Rush Limbaugh

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RUSH: It is widely, widely known in this audience that I am a — well, just an Apple Fanboy. It is widely known that I’m very much interested in tech, gizmos, gadgets and so forth, it’s a hobby, and so I get a lot of questions in the e-mail about Apple. And I’m literally being inundated with people asking me what in the world’s happening with Apple’s stock price, ’cause it’s getting scary. I mean, Drudge had a headline yesterday that if Apple crashes, the country crashes. And Apple has reached a dangerous point in the way Wall Street looks at things.

Apple’s stock price has fallen below its 200-day rolling average price. They’ve recovered from that 17 times, but Wall Street — this is so frustrating, and people are writing about their frustration. Apple just had a great quarter. They just had a record-setting quarter, and these analysts are talking about how scared they are. Folks, it’s true, they’re just a bunch of analysts at these investment shops that are creating this. But if you’re gonna play Wall Street, this is the game you enter.

It’s like getting into politics, complaining about the media. Sorry. You’re not gonna change it. If you’re gonna buy stock, if you get in the stock market and then get serious about it, you’re gonna have to learn that a bunch of people that have no idea what they’re talking about, except the stock price in many cases. Analysts at brokerage houses, who don’t know, who don’t work at Apple, who don’t know what Apple’s doing. They have to guess. And they have the power — you know, Apple can announce a record number of iPhones and these analysts can say, “We’re disappointed. We expected them to sell two million more. We think they’re in trouble.” And the bottom drops out.

It’s just the way it is. So if you’re gonna play the stock market, if you’re gonna buy Apple or any other stock you have to understand that this is what happens. And there’s another thing, this 200 day rolling average, the Apple stock price has now fallen below that, and that historically has meant, when that happens to companies, that the immediate future is not rosy. It’s happened to Apple 17 times, it’s been recorded, and they’ve roared back from it each time. But there are other concerns that people have, including I, including me.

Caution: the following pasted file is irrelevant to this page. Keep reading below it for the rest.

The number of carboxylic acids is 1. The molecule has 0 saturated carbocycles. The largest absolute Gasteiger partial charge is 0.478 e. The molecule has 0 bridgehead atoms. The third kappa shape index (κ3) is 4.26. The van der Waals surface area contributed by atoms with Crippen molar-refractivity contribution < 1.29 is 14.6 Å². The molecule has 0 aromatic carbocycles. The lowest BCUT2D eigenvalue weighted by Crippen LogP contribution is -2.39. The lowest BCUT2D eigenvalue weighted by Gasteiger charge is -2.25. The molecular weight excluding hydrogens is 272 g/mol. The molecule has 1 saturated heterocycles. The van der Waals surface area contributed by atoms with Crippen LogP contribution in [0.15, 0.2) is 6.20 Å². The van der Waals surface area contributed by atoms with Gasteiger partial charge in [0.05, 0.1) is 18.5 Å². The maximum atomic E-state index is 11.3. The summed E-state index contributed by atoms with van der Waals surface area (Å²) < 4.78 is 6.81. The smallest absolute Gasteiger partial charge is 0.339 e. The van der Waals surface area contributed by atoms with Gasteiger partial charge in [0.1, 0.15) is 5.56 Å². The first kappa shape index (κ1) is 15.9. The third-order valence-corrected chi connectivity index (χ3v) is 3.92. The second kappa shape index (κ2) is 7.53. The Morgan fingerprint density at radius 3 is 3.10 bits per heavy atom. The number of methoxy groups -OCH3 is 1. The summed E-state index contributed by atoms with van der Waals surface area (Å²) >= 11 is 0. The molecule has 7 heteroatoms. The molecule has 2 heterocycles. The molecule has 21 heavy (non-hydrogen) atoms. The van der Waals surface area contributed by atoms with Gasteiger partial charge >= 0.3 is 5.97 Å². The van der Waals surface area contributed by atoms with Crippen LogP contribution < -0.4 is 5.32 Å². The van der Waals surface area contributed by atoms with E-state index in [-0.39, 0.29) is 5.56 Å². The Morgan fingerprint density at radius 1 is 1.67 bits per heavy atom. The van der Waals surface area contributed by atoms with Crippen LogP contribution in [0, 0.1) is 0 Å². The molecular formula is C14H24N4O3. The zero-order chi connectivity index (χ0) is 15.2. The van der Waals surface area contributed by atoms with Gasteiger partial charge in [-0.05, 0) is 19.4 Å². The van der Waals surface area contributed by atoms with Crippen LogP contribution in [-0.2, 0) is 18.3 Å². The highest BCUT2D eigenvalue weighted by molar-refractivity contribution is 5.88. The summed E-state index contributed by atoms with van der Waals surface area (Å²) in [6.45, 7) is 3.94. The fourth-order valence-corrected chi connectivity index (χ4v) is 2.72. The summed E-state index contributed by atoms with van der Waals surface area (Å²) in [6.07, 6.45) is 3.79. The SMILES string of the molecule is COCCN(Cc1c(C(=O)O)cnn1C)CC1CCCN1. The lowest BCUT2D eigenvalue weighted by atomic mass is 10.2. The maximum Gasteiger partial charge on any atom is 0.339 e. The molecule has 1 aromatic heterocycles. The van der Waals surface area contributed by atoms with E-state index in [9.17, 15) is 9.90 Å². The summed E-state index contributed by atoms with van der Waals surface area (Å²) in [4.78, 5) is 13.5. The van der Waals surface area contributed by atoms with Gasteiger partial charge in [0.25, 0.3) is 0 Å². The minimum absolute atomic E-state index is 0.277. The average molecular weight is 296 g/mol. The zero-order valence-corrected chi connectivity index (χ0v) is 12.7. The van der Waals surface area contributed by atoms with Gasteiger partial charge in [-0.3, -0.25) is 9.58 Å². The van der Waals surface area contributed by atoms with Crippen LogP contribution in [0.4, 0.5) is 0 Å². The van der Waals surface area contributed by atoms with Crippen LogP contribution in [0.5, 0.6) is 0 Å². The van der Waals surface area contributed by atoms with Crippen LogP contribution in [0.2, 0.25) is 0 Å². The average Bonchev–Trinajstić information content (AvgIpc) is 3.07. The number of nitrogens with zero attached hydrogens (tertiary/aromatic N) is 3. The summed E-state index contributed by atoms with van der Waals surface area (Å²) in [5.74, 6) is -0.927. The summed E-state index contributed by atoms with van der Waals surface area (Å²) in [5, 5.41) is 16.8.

I think what’s driving this recent spate of analyst negativity is a consensus view that the Apple Watch has not taken off yet. Apple hasn’t broken down sales, they haven’t announced — and they said they wouldn’t. So it’s not that they’re holding back. They never said they were gonna announce unit sales, and they haven’t. So these analysts are doing everything they can to try to find out what the real number is. Supply chain checks and kind — and the iPad sales have slowed. So there’s a lot of room for people that just aim at negativity to be negative.

But there was a guest, Neil Cavuto had a guest on I guess today, just happened today, Fox Business Network, Cavuto Coast to Coast. Apple activist shareholder Justin Danhof about the volatility in the stock, and Cavuto said, “You’re really concerned about Tim Cook. You’re worried that Cook’s dropping the ball. Your argument is that Cook and Apple are distracted, all this social stuff that they’re getting into, the doing business with Iran thing, it just distracts from what their real mission is. Is that pretty much right?”

DANHOF: Absolutely. I was listening to Rush Limbaugh the other day, and he had something to say that’s very applicable to Apple.

CAVUTO: Now, that shocks me, that you were listening to Rush. That’s out of character for you, but go ahead.

DANHOF: That it was easier for him to get to the top than stay on top. And for Apple to stay on the top, you’re right, they need to focus on innovation. So a lot of what we’ve been seeing in Apple with the social issues, with things like the Apple Watch, this autonomous car, Project Titan, it’s a distraction from the core business.